Small consistent steps will get you to your goal just as well as large leaps, and they’re easier for your children to adjust to.
6. Pick strategic sleeping arrangements.
If your children have their own room you are golden. If they share you’ll need to get creative. If your children already nap in a shared room and it works that’s fine (and send me your own tips), but if not then think about unused rooms for napping. One reader said she put her youngest to sleep in her walk-in closet during the day because it was relatively soundproof and out-of-the-way. Another friend had the baby of the house sleep in the bathroom with the loudest exhaust fan so her sleep wouldn’t be disturbed.
Napping is also a good time to use white noise machines or apps. We have a white noise app on our phones and tablet that we use for the baby. That way we don’t have to walk around on eggshells or try (and fail) to keep the kids in quiet voices while he sleeps.
7. Give it time.
As with anything worth the work, this may take some time. There will be developmental stages where this arrangement works and some where it won’t. You can always put an older sibling’s rest time in the same slot as the toddler’s nap, but a baby may throw a kink in the works. Then again, the baby may sleep all day. All of mine have. If you work towards your goal consistently with your eye on the prize, you’ll reap the benefit.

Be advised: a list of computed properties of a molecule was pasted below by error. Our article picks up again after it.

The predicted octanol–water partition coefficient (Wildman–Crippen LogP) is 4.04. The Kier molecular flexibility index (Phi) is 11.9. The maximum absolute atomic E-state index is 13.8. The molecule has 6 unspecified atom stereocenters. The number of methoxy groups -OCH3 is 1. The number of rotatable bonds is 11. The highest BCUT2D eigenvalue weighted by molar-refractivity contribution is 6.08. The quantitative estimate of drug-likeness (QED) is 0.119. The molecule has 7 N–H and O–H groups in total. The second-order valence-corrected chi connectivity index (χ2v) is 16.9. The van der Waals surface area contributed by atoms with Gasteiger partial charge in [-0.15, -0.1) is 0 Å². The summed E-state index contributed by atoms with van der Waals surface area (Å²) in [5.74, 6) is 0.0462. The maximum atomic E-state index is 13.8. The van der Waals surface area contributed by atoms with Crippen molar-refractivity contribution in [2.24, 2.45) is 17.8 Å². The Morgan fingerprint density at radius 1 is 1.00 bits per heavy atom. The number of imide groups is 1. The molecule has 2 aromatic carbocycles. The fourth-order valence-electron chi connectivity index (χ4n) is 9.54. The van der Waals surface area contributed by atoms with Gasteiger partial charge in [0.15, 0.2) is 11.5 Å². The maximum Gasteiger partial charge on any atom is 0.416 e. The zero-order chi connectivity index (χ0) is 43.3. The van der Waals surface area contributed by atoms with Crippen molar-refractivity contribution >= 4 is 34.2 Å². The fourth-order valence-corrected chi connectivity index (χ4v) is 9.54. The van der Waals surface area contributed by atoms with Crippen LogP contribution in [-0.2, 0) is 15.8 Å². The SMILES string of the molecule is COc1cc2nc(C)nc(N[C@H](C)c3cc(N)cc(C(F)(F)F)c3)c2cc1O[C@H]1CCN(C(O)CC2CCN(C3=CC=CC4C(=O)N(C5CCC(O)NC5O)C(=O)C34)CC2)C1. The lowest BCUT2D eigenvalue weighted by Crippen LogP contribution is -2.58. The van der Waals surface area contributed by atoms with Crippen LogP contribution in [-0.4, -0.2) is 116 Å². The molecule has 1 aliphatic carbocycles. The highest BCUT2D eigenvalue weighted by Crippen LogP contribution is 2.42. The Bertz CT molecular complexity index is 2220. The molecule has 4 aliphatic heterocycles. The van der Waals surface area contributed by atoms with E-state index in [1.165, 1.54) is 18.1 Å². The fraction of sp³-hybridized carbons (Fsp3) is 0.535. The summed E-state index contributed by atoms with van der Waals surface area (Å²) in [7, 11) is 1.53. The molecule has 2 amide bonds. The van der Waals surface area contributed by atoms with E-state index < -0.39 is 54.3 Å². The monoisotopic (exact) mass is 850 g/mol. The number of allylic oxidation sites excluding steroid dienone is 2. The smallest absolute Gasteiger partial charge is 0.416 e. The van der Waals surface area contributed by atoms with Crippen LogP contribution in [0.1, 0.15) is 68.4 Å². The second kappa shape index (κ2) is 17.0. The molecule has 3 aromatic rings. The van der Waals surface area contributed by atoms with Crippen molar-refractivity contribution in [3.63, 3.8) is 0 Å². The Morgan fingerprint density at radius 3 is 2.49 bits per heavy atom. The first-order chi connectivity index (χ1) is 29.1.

Kids need sleep.
Kids will get used to new routines, particularly when they are good for them.
If you find yourself feeling frazzled and simply needing a break, instead of ignoring the kids and zoning out on your cell phone, organize your day so you’ll have some you time. Time you can spend doing anything you want! It may seem impossible, but trust me it isn’t!
I’ve created a free email series just for you! There are truly only a few reasons why babies and toddlers have struggles sleeping… really, I mean it. I am going to teach you the main 3 reasons and how to start making small changes to help your baby go from:
- fighting sleep to embracing it
- night wakings to sleeping through
- needing you to jump through hoops to going to sleep on their own
Click here to sign up for my free email series or simply click on the image below.